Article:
It was a slow and, to my heart deeply, deeply offending realization that Chris’ offerings were mere donations to Daniel not of what Daniel needed, but what patrons of the market had rejected from dawn through to dusk. And his donations, he delivered 80% of the time with a woman at side, be it his partner of two years or those he was not shy to introduce as his (latest) “friend”, on their way to dinner or the casino – his favourite outings.
I developed a habit of receiving Chris’ donations, commenting “thank you”, then rifling through them for anything worthy of, or needed by, our son. I then binned the rest.
Deepened, the blue of my eyes.
But this was good: this would be good: me working casually, and Daniel being with his father. Chris would surely fall to love Daniel, if he didn’t already. I could not tell whether Chris loved Daniel – and who was I to gauge/judge that? I thought (fancied) I saw a father trying earnestly to honour his son’s life, needs.
“What do you mean ‘not all the time’?” I asked, Daniel in my arms sedately – not struggling to be with Dadda, but keeping an eye on Dadda.
“My sister Karen take care of Daniel when I have feng shui appointment.”
“Daniel’s aunty…your sister Karen? Where does she live? Is she married? Does she have children?”
“Too many questions. I pay her $4 an hour and she willing to have my son. You don’t need a worry.”
“$4 an hour??!” (so little…)
“She take care all the kids $4 an hour,” Chris stated. “I pay, I pay: don’t worry.”
It seemed a decent arrangement that if Chris couldn’t take care of Daniel when he’d given word he would, then he pay for a carer, but…
“Why can’t you make feng shui appointments when you don’t have Daniel? And what other kids does she care for? Does she have children?”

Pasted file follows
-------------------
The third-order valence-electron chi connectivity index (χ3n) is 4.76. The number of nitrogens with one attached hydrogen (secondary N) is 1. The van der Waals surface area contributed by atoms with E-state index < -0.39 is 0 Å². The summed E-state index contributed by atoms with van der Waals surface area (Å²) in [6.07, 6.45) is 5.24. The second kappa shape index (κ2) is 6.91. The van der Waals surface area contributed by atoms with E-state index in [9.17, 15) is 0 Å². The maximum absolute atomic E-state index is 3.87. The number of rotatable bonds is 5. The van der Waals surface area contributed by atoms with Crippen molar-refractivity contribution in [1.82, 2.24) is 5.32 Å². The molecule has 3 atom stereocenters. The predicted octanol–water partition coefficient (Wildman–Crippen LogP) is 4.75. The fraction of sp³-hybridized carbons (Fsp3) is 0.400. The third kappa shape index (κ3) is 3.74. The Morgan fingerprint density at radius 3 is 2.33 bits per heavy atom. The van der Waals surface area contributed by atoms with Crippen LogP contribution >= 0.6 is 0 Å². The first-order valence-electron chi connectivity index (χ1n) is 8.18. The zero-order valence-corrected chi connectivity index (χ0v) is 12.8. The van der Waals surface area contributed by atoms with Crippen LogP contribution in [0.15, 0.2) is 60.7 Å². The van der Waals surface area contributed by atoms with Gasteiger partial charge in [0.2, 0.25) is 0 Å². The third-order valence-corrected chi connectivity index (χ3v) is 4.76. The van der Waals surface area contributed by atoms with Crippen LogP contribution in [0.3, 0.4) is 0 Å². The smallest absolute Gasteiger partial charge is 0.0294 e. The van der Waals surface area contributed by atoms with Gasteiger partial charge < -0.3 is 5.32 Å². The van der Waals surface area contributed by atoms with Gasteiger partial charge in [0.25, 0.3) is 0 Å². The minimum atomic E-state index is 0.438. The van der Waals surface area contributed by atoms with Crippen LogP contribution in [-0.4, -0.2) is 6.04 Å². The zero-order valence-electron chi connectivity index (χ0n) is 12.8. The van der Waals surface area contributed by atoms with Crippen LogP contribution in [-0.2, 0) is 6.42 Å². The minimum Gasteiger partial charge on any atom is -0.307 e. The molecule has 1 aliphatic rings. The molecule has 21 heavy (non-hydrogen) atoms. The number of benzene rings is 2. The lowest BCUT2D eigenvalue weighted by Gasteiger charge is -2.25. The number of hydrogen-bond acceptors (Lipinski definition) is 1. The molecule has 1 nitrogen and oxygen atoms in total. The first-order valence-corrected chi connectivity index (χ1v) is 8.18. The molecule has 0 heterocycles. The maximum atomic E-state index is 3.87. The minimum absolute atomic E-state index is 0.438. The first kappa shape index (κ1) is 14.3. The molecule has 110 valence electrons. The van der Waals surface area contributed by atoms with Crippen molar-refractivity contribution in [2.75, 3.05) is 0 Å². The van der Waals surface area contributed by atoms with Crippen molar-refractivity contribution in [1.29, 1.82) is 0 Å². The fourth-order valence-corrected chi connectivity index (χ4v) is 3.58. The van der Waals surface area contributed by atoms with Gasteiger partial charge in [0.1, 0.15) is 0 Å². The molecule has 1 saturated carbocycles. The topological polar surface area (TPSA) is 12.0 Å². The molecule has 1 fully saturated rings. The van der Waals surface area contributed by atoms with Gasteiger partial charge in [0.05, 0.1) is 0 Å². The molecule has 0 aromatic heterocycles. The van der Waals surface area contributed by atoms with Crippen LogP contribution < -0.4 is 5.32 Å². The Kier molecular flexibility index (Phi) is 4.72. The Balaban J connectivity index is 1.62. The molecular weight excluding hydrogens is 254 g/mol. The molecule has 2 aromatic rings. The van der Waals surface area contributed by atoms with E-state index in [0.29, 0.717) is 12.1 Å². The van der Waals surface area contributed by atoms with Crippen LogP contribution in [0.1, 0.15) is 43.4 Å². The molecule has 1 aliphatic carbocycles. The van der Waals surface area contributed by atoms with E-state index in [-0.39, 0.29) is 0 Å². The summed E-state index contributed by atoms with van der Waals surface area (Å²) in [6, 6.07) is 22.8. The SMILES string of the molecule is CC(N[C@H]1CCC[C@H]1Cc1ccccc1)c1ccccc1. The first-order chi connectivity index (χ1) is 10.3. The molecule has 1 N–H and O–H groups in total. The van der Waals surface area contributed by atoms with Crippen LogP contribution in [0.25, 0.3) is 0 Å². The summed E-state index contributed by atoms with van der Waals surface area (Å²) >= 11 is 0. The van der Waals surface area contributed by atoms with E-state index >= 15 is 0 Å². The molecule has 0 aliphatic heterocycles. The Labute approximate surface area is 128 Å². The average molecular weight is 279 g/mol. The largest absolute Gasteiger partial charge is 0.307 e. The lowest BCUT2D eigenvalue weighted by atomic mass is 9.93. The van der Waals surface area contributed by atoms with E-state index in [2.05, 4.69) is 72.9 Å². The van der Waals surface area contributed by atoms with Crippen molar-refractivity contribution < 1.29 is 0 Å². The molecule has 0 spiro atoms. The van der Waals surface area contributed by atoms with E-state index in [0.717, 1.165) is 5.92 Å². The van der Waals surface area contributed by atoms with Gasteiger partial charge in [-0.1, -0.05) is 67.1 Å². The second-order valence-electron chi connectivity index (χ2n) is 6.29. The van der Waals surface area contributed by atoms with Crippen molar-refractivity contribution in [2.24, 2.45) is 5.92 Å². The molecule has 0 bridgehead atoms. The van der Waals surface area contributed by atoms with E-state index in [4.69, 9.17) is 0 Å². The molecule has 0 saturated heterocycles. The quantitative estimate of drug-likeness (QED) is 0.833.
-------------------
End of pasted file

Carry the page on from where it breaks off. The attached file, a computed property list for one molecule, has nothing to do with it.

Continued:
Daniel wanted to get down, so I let him. How many of this tone of conversation had we had in front of him, how many more would we have? What did Daniel understand, I wondered. What words did he know certainly? What did he think?
“You don’t understand my work. I go when they call. I take the opportunity.”
“I understand you needing to work, but can’t you choose appointments when you don’t have Daniel, or around him at least? You’re freelance.”
“He’ll sleep with us,” Tracy offered in persuasion. Chris always seemed to bring Tracy when he had need to negotiate with me, leaving me with the distinct impression, usually, that he had in fact negotiated me.
Phong, I noticed, had taken up position in the chair at my desk. He was completely bored of all our company, of his position in life, I could see. And troubled.
“Karen teach him Chinese,” Chris said.
“Oh! That’s fantastic!” I said. “That would be fantastic! Daniel can be bilingual!”
“Yeah, yeah, see. It all work out.”
I set with Chris the times and days, and secretly hoped he would not make feng shui appointments on those days – or if he did, they would only be a few hours at the most.
Karen lived “in the sticks” – the outer suburbs, I learned – and coincidentally nearby where my ex husband David’s mother had helped us to obtain a mortgage. Having established a house and just working on a front fence, a Labrador (like he had when a kid) was what would be next before which, it was expected, “By then she should be ready to have children”…
Daniel didn’t know what was being negotiated in our little home, but by the time Chris, Tracy and Phong left, after Mum dumped the biscuits and bruised fruit into the bin, by the time we were on the floor in his toy room being together, Mum seemed happy enough. And Daniel sensed all was well with the world, today.
Life is good, when you choose well.
Copyright Noeleen&Daniel 50/50